bone; bone cement; interface; finite element; damage
Background and purpose
Because of the oblique orientation of the posterior cruciate ligament (PCL), flexion gap distraction could lead to anterior movement of the tibia, which would influence the tibiofemoral contact point. This would affect the kinematics of the TKR. We assessed the flexion gap parameters when the knee is distracted during implantation of a PCL-retaining TKR. Furthermore, the effects of PCL elevation (steep or flat) and collateral ligament releases on the flexion gap parameters were determined.
During a ligament-guided TKR procedure in 50 knees, the flexion gap was distracted with a double-spring tensor with 200N after the tibia had been cut. The flexion gap height, anterior tibial translation, and femoral rotation were measured intraoperatively using a CT-free navigation system.
During flexion gap distraction, the greatest displacement was seen in anterior-posterior direction. Mean ratio between increase in gap height and tibial translation was 1 to 1.9, and was highest for knees with a steep PCL (1 to 2.3). Knees with a flat PCL and knees with a ligament release had a larger increase in PCL elevation when the gap was distracted.
When the PCL is tensioned, every extra mm that the flexion gap is distracted can be expected to move the tibia anteriorly by at least 1.7 mm (flat PCL), or more if there is a steep PCL. This changes the tibiofemoral contact point, which may have consequences for polyethylene wear.
Background and purpose
Despite the longstanding use of micromotion as a measure of implant stability, direct measurement of the micromechanics of implant/bone interfaces from en bloc human retrievals has not been performed. The purpose of this study was to determine the stem-cement and cement-bone micromechanics of functionally loaded, en-bloc retrieved, cemented femoral hip components.
11 fresh frozen proximal femurs with cemented implants were retrieved at autopsy. Specimens were sectioned transversely into 10-mm slabs and fixed to a loading device where functional torsional loads were applied to the stem. A digital image correlation technique was used to document micromotions at stem-cement and cement-bone interfaces during loading.
There was a wide range of responses with stem-cement micromotions ranging from 0.0006 mm to 0.83 mm (mean 0.17 mm, SD 0.29) and cement-bone micromotions ranging from 0.0022 mm to 0.73 mm (mean 0.092 mm, SD 0.22). There was a strong (linear-log) inverse correlation between apposition fraction and micromotion at the stem-cement interface (r2 = 0.71, p < 0.001). There was a strong inverse log-log correlation between apposition fraction at the cement-bone interface and micromotion (r2 = 0.85, p < 0.001). Components that were radiographically well-fixed had a relatively narrow range of micromotions at the stem-cement (0.0006–0.057 mm) and cement-bone (0.0022–0.029 mm) interfaces.
Minimizing gaps at the stem-cement interface and encouraging bony apposition at the cement-bone interface would be clinically desirable. The cement-bone interface does not act as a bonded interface in actual use, even in radiographically well-fixed components. Rather, the interface is quite compliant, with sliding and opening motions between the cement and bone surfaces.
Background and purpose
In the reconstruction of unicondylar femoral bone defects with morselized bone grafts in revision total knee arthroplasty, a stem extension appears to be critical to obtain adequate mechanical stability. Whether stability is still assured by this reconstruction technique in bicondylar defects has not been assessed. The disadvantage of relatively stiff stem extensions is that bone resorption is promoted due to stress shielding. We therefore designed a stem that would permit axial sliding movements of the articulating part relative to the intramedullary stem.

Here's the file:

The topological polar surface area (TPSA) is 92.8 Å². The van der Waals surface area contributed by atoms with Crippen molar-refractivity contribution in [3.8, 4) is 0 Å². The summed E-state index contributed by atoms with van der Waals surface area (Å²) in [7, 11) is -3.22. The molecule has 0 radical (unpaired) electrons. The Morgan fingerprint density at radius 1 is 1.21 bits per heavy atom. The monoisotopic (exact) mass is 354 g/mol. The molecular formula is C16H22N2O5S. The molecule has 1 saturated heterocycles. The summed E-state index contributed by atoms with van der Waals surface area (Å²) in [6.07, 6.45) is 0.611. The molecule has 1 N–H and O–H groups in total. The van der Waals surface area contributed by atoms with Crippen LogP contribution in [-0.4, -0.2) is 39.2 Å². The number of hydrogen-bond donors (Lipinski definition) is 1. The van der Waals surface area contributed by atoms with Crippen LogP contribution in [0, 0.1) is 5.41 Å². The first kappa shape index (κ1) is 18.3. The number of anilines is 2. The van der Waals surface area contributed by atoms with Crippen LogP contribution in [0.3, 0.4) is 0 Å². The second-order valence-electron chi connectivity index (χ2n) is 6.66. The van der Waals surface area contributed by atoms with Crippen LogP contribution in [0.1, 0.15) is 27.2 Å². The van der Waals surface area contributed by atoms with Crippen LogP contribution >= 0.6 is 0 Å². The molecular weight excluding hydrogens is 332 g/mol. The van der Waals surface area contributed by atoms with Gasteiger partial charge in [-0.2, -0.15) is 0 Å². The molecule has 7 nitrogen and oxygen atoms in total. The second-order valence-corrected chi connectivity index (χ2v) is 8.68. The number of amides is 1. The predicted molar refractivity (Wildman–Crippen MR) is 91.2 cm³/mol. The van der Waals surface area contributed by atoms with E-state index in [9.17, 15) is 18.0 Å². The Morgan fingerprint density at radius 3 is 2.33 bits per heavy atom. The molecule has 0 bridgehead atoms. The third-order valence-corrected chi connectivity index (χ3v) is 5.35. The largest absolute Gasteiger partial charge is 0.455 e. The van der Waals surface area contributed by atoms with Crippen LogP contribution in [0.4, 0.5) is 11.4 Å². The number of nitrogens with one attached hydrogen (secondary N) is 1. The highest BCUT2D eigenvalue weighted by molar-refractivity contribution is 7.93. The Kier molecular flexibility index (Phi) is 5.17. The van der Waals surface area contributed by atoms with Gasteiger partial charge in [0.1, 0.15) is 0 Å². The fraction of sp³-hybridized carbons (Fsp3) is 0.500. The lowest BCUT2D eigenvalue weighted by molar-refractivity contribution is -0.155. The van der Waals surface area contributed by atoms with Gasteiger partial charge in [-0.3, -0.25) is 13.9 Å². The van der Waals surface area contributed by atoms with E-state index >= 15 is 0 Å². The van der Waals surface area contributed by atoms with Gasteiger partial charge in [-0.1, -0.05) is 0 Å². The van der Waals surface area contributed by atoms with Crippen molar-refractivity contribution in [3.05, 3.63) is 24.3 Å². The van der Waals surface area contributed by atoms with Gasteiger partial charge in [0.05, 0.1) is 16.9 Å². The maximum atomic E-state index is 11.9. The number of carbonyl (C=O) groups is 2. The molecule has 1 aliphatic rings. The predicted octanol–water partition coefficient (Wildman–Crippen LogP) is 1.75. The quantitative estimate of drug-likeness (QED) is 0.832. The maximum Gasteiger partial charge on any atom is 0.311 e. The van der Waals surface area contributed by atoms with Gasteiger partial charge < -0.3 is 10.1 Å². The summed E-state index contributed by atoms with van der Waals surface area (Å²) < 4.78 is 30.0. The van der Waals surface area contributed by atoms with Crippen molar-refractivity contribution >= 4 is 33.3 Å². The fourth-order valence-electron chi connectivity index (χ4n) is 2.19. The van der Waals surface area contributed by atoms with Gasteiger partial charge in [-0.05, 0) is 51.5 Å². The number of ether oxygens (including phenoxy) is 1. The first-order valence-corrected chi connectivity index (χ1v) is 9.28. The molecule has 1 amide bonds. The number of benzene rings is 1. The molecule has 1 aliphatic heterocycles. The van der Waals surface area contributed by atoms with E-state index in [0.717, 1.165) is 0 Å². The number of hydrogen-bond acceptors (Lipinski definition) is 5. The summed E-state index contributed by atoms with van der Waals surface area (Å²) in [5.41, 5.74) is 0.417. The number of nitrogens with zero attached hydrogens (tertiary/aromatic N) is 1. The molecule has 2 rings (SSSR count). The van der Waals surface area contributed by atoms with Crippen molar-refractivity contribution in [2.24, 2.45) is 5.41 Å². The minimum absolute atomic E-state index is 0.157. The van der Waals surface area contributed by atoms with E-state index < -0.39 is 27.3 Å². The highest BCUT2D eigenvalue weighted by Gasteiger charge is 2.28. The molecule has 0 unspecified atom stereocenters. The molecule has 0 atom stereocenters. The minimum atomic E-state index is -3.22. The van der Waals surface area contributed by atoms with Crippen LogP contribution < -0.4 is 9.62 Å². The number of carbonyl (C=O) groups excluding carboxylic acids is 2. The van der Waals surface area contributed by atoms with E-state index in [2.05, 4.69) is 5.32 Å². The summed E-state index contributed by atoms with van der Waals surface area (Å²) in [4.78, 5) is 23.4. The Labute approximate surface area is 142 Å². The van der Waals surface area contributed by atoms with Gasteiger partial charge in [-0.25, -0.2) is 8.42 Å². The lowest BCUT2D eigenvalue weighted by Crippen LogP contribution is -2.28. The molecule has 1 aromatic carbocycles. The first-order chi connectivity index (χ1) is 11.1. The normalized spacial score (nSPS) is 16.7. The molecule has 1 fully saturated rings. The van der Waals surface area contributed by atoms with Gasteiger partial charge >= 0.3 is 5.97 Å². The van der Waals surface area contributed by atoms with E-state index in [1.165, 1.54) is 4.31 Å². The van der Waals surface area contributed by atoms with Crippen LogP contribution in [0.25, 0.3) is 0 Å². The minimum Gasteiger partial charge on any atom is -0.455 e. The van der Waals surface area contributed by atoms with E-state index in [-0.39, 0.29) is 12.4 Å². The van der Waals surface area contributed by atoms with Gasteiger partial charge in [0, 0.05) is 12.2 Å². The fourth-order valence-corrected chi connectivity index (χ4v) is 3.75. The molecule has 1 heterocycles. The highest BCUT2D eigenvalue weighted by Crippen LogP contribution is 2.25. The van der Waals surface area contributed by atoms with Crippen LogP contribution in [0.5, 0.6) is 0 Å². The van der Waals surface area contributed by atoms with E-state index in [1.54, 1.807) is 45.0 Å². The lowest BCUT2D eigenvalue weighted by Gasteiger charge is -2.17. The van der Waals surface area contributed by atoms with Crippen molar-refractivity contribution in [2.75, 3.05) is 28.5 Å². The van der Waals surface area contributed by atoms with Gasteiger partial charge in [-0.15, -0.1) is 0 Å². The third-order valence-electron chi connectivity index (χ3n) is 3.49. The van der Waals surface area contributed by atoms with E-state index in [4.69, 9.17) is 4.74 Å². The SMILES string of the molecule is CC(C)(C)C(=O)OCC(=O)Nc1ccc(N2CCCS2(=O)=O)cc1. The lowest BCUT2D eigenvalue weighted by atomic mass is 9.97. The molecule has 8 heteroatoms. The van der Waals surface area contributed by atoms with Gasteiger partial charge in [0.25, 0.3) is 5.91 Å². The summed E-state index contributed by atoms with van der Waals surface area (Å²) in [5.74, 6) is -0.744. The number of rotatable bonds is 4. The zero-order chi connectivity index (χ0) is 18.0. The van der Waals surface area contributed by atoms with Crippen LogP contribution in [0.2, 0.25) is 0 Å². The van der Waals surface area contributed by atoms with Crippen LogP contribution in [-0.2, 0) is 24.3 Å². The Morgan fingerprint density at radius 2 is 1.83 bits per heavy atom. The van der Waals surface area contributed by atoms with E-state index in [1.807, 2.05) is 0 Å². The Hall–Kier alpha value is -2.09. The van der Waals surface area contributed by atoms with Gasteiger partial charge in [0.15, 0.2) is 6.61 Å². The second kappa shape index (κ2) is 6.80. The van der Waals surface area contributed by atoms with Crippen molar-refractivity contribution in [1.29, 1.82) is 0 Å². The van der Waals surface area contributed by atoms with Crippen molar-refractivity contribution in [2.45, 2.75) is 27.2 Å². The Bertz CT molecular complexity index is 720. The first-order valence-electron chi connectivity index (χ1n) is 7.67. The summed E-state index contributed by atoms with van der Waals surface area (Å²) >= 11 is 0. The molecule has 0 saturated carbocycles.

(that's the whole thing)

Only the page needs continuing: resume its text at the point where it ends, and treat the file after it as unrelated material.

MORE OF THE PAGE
This stem was used in the reconstruction with impaction bone grafting (IBG) of 5 synthetic distal femora with a bicondylar defect. A cyclically axial load was applied to the prosthetic condyles to assess the stability of the reconstruction. Radiostereometry was used to determine the migrations of the femoral component with a rigidly connected stem, a sliding stem, and no stem extension.
We found a stable reconstruction of the bicondylar femoral defects with IBG in the case of a rigidly connected stem. After disconnecting the stem, the femoral component showed substantially more migrations. With a sliding stem, rotational migrations were similar to those of a rigidly connected stem. However, the sliding stem allowed proximal migration of the condylar component, thereby compressing the IBG.
The presence of a functional stem extension is important for the stability of a bicondylar reconstruction. A sliding stem provides adequate stability, while stress shielding is reduced because compressive contact forces are still transmitted to the distal femoral bone.
The cement-bone interface plays an important role in load transfer between cemented implant systems and adjacent bone, but little is known about the micro-mechanical behavior of this interface following in vivo service. Small samples of post-mortem retrieved cement-bone specimens from cemented total hip replacements were prepared and mechanically loaded to determine the mechanical response to tensile and compressive loading. The morphology of the cement-bone interface was quantified using a CT-based stereology approach. Laboratory prepared specimens were used to represent immediate post-operative conditions for comparison. The stiffness and strength of the cement-bone interface from post-mortem retrievals was much lower than that measured from laboratory prepared specimens. The cement-bone interfaces from post-mortem retrievals were very compliant (under tension and compression) and had a very low tensile strength (0.21 ± 0.32 MPa). With a linear regression model, including interface contact fraction and intersection fraction between cement and bone could explain 71% (p<0.0001) of the variability in experimental response. Bony remodeling following an arthroplasty procedure may contribute to reduced contact between cement and bone and this is associated with weaker and more compliant interfaces.